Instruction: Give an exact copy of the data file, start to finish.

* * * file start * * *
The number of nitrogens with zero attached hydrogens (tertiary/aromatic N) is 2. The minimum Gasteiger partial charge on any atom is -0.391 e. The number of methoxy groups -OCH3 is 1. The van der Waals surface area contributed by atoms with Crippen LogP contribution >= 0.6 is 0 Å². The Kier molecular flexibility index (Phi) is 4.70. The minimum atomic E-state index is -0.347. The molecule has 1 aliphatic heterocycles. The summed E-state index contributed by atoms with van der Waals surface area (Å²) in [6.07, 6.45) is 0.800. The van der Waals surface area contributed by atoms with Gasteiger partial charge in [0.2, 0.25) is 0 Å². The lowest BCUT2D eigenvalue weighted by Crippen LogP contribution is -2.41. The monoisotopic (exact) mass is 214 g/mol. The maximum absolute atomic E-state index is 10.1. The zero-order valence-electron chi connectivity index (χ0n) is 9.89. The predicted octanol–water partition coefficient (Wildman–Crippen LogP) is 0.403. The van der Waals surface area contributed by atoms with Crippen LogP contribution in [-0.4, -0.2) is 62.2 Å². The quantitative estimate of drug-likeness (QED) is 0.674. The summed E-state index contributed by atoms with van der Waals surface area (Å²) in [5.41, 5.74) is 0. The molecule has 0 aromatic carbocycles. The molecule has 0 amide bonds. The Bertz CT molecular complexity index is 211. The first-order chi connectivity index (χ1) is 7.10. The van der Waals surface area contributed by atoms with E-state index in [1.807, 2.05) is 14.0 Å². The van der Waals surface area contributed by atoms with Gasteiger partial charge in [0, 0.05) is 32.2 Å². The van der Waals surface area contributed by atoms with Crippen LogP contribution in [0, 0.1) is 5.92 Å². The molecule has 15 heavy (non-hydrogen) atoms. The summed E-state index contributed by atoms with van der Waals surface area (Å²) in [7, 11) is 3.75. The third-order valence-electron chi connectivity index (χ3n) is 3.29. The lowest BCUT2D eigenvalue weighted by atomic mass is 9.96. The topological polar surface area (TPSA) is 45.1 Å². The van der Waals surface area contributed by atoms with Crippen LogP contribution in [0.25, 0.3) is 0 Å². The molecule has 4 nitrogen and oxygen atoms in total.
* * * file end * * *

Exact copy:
The number of nitrogens with zero attached hydrogens (tertiary/aromatic N) is 2. The minimum Gasteiger partial charge on any atom is -0.391 e. The number of methoxy groups -OCH3 is 1. The van der Waals surface area contributed by atoms with Crippen LogP contribution >= 0.6 is 0 Å². The Kier molecular flexibility index (Phi) is 4.70. The minimum atomic E-state index is -0.347. The molecule has 1 aliphatic heterocycles. The summed E-state index contributed by atoms with van der Waals surface area (Å²) in [6.07, 6.45) is 0.800. The van der Waals surface area contributed by atoms with Gasteiger partial charge in [0.2, 0.25) is 0 Å². The lowest BCUT2D eigenvalue weighted by Crippen LogP contribution is -2.41. The monoisotopic (exact) mass is 214 g/mol. The maximum absolute atomic E-state index is 10.1. The zero-order valence-electron chi connectivity index (χ0n) is 9.89. The predicted octanol–water partition coefficient (Wildman–Crippen LogP) is 0.403. The van der Waals surface area contributed by atoms with Crippen LogP contribution in [-0.4, -0.2) is 62.2 Å². The quantitative estimate of drug-likeness (QED) is 0.674. The summed E-state index contributed by atoms with van der Waals surface area (Å²) in [5.41, 5.74) is 0. The molecule has 0 aromatic carbocycles. The molecule has 0 amide bonds. The Bertz CT molecular complexity index is 211. The first-order chi connectivity index (χ1) is 7.10. The van der Waals surface area contributed by atoms with E-state index in [1.807, 2.05) is 14.0 Å². The van der Waals surface area contributed by atoms with Gasteiger partial charge in [0, 0.05) is 32.2 Å². The van der Waals surface area contributed by atoms with Crippen LogP contribution in [0, 0.1) is 5.92 Å². The molecule has 15 heavy (non-hydrogen) atoms. The summed E-state index contributed by atoms with van der Waals surface area (Å²) in [7, 11) is 3.75. The third-order valence-electron chi connectivity index (χ3n) is 3.29. The lowest BCUT2D eigenvalue weighted by atomic mass is 9.96. The topological polar surface area (TPSA) is 45.1 Å². The van der Waals surface area contributed by atoms with Crippen LogP contribution in [0.25, 0.3) is 0 Å². The molecule has 4 nitrogen and oxygen atoms in total.